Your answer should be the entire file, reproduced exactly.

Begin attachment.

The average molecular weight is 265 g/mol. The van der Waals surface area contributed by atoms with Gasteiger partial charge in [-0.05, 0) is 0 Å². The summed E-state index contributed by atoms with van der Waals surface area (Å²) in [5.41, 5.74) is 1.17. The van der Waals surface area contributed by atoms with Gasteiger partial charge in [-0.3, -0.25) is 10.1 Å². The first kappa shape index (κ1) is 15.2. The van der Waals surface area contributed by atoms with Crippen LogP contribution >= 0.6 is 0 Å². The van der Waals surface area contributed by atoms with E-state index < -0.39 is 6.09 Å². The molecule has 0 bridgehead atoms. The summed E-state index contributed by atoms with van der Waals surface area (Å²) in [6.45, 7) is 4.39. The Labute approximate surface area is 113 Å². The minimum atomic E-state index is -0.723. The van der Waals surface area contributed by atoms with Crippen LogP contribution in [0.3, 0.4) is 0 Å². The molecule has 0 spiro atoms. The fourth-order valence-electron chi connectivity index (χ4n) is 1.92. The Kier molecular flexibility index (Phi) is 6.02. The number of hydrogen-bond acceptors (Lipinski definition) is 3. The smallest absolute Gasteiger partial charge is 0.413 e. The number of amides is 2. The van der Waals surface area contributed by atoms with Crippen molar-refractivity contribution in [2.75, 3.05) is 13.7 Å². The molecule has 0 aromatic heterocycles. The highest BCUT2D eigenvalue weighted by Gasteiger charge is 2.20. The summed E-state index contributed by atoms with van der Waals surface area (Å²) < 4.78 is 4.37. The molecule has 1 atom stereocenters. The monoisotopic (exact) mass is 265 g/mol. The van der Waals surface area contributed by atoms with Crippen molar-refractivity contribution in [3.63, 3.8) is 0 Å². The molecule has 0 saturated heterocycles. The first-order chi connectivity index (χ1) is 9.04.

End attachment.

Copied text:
The average molecular weight is 265 g/mol. The van der Waals surface area contributed by atoms with Gasteiger partial charge in [-0.05, 0) is 0 Å². The summed E-state index contributed by atoms with van der Waals surface area (Å²) in [5.41, 5.74) is 1.17. The van der Waals surface area contributed by atoms with Gasteiger partial charge in [-0.3, -0.25) is 10.1 Å². The first kappa shape index (κ1) is 15.2. The van der Waals surface area contributed by atoms with Crippen LogP contribution >= 0.6 is 0 Å². The van der Waals surface area contributed by atoms with E-state index < -0.39 is 6.09 Å². The molecule has 0 bridgehead atoms. The summed E-state index contributed by atoms with van der Waals surface area (Å²) in [6.45, 7) is 4.39. The Labute approximate surface area is 113 Å². The minimum atomic E-state index is -0.723. The van der Waals surface area contributed by atoms with Crippen LogP contribution in [0.3, 0.4) is 0 Å². The molecule has 0 spiro atoms. The fourth-order valence-electron chi connectivity index (χ4n) is 1.92. The Kier molecular flexibility index (Phi) is 6.02. The number of hydrogen-bond acceptors (Lipinski definition) is 3. The smallest absolute Gasteiger partial charge is 0.413 e. The number of amides is 2. The van der Waals surface area contributed by atoms with Crippen molar-refractivity contribution in [2.75, 3.05) is 13.7 Å². The molecule has 0 aromatic heterocycles. The highest BCUT2D eigenvalue weighted by Gasteiger charge is 2.20. The summed E-state index contributed by atoms with van der Waals surface area (Å²) < 4.78 is 4.37. The molecule has 1 atom stereocenters. The monoisotopic (exact) mass is 265 g/mol. The van der Waals surface area contributed by atoms with Crippen molar-refractivity contribution in [3.63, 3.8) is 0 Å². The molecule has 0 saturated heterocycles. The first-order chi connectivity index (χ1) is 9.04.